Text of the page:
Implications

Corporate downsizing, layoffs, reorganizations, and predatory competition decrease real wealth, even while they increase profits or decrease prices. Not all profitable choices actually increase wealth. Government and community spending that increase stability increase the wealth of the people even while they cost money. A loss of money is not necessarily a loss of wealth.

Wealth as environment
Tangible - food, clean water, & natural resources - health

We get our food and water from nature. Our health depends upon access to nutritious food, clean water, and clean air. The environment, like our own bodies, can produce much more when it is healthy, when all its systems our functioning. The more food and wood and clothing fiber we want, the healthier our environment has to be.

Intangible - beauty

We want more than just material resources from the environment. We want beauty. We want a quiet serene place for our vacations. We want clean beaches to swim in. We want the beauty that only trees, mountains, streams, and birds can offer. These things are real wealth to us.

Implications:

Valuing money, profit, financial gain more than the environment results in the destruction of the very wealth that we actually need and desire. Regulations that successfully protect the environment actually protect real wealth, even while they cost money.

Wealth as time
Intangible - sense of self

Ultimately what we want from life is time to be who we really feel we should be, time to do the things that we really desire to do. But we spend more of our waking hours working for money than any other activity. We come home from work too tired to do the things we really want to do. Our struggle for money actually takes more of what we really want from us than anything else.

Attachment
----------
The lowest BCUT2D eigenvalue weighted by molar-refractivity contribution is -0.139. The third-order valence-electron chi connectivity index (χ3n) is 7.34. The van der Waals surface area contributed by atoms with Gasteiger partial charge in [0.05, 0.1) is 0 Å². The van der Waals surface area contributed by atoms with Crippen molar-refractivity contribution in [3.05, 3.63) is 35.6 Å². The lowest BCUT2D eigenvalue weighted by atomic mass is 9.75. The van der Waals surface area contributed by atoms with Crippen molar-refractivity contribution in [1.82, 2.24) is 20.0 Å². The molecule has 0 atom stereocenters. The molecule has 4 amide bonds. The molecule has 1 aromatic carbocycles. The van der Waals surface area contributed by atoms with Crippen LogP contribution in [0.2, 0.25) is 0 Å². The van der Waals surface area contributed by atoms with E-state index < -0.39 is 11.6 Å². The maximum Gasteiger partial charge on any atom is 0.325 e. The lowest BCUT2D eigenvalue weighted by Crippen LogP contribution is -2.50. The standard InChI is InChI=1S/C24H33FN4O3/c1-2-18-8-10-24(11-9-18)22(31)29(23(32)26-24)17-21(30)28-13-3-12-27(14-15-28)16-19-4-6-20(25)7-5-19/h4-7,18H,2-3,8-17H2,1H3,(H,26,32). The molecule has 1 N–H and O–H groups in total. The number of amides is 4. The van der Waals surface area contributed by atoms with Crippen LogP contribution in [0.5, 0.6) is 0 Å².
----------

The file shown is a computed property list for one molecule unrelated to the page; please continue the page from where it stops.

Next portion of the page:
Implications:

Our dependency on money makes us poorer in time and self even while it may increase the money we earn.

Wealth as status, pride, and power
Intangible

The things that many people desire are not tangible. Many of those things come at a cost to others. One can increase his status or power by decreasing his neighbor's status or power. However, to do so takes more from others than it gives to the person clawing his way up. Cultures that work to decrease status distinctions tend to have happier individuals.

Implications:

When money contributes to increasing status divisions, the emotional wealth of the community decreases. In a status culture, a small minority can be wealthy. An egalitarian culture that reduces status distinctions increases the emotional wealth for its majority.

 

 

 

"All wealth is the product of labor." - John Locke

 

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"Only when the last tree has been cut down, only when the last river has been poisoned, only after the last fish has been caught, only then, will you find that money cannot be eaten" This old Cree expression demonstrates an ancient recognition that wealth is a strong healthy environment.

 

 

Related Discussion:

 
Conclusions

In each of the examples above, the pursuit of money could result reductions in real wealth. Wealth and money frequently tended towards negative correlation. The acquisition of money frequently correlates to a destruction of real wealth.

That is what happened in both the bubble of the 1920s and the bubble of 2000s. People rapidly accumulated money, but in doing so they destroyed wealth. The rapid accumulation of money led to the destruction of stability, community, the environment, and even the value of the source of the money. Our dependence on a one dimensional linear tool (money) to evaluate a multidimensional nonlinear world (wealth) misled us.